The arguments and counter-arguments were well in place. What
went abegging was a joint consensusamong the 38 nations participating in the IO-week United
Nations-sponsaredsession of the
Conference of DisarIDament in
Geneva, which began in January
this year and continued last month.
The issue was once again the controversial Comprehensive Test Ban
Treaty (CTBT) which seeks to ban
nuclear explosions worldwide.
Talks on theCTBT are now precariously !balanced. If an understanding has to be reached, then it should be in place by summer this year, as UN members will require , several months to review the text before presenting the treaty to the next session of the UN General Assembly in October '96. The accord, if arrived at, could also see the end of the SO-year old nuclear arms race.
Disputes, however, exist over certain provisions of the draft text prepared by Australia. India'sconsistent proposal to link the CTBT alongwith a concomitant process of disarmament did not find favour with the nuclear haves like the US, the UK, Russia and France. India's ambassador to the conference, .Arundhati Ghose, stated that the CTBT should leave "no loophole for activity, either explosive-based or non-explosive based, aimed at the continued development and refinement of nuclear weapons." India's stand could possibly delay consensus on the issue. Meanwhile, China wants to be allowed to conduct peaceful nuclear explosions which can have various civilian applications. Further, it proposed that any treaty should become enforceable' only after a number of requirements are met, including being open for signature for a minimum of two years. However, China's interpretation found few takers.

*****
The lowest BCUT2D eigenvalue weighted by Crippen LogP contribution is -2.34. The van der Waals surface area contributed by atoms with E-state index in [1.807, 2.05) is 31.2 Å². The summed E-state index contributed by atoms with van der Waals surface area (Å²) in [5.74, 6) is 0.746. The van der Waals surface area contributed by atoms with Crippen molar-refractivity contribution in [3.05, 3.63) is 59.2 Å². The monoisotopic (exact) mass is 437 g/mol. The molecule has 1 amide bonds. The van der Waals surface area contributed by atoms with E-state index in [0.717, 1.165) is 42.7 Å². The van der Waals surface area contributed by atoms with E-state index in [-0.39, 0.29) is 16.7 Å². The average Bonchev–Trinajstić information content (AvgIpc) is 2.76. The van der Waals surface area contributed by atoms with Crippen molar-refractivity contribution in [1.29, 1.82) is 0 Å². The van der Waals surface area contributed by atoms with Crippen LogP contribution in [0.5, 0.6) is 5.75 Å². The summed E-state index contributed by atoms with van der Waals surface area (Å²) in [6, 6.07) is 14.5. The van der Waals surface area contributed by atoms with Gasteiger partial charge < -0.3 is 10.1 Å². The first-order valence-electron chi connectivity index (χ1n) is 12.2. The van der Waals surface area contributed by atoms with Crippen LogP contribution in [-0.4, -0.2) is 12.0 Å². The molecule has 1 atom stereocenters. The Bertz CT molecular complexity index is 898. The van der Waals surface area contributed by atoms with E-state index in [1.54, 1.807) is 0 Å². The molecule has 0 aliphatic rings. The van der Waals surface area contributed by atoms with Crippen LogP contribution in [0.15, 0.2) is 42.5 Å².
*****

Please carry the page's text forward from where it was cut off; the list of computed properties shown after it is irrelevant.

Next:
The ongoing talks have resulted in an agreement on an international monitoring system to detect evidence of any clandestine nuclear explosion.
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